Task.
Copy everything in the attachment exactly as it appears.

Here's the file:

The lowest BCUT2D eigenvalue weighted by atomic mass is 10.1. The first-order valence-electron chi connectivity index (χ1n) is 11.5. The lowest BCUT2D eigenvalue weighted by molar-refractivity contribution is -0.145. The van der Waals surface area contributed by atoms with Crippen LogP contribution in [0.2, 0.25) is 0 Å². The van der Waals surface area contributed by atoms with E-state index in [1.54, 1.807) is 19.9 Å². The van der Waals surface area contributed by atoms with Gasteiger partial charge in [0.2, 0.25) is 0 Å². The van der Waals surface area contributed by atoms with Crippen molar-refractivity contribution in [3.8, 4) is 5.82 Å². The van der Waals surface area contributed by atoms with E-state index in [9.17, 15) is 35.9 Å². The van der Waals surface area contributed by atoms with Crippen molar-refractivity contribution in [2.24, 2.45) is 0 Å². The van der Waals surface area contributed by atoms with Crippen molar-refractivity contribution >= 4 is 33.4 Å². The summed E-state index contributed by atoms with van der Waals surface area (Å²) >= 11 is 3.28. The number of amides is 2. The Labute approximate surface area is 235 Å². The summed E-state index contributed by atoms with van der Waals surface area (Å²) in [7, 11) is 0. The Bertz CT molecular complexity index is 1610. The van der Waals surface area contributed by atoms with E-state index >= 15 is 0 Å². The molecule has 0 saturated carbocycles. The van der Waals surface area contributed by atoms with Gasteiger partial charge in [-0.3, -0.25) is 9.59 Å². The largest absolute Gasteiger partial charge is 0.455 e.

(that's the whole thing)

The lowest BCUT2D eigenvalue weighted by atomic mass is 10.1. The first-order valence-electron chi connectivity index (χ1n) is 11.5. The lowest BCUT2D eigenvalue weighted by molar-refractivity contribution is -0.145. The van der Waals surface area contributed by atoms with Crippen LogP contribution in [0.2, 0.25) is 0 Å². The van der Waals surface area contributed by atoms with E-state index in [1.54, 1.807) is 19.9 Å². The van der Waals surface area contributed by atoms with Gasteiger partial charge in [0.2, 0.25) is 0 Å². The van der Waals surface area contributed by atoms with Crippen molar-refractivity contribution in [3.8, 4) is 5.82 Å². The van der Waals surface area contributed by atoms with E-state index in [9.17, 15) is 35.9 Å². The van der Waals surface area contributed by atoms with Crippen molar-refractivity contribution in [2.24, 2.45) is 0 Å². The van der Waals surface area contributed by atoms with Crippen molar-refractivity contribution >= 4 is 33.4 Å². The summed E-state index contributed by atoms with van der Waals surface area (Å²) >= 11 is 3.28. The number of amides is 2. The Labute approximate surface area is 235 Å². The summed E-state index contributed by atoms with van der Waals surface area (Å²) in [7, 11) is 0. The Bertz CT molecular complexity index is 1610. The van der Waals surface area contributed by atoms with E-state index >= 15 is 0 Å². The molecule has 0 saturated carbocycles. The van der Waals surface area contributed by atoms with Gasteiger partial charge in [-0.3, -0.25) is 9.59 Å². The largest absolute Gasteiger partial charge is 0.455 e.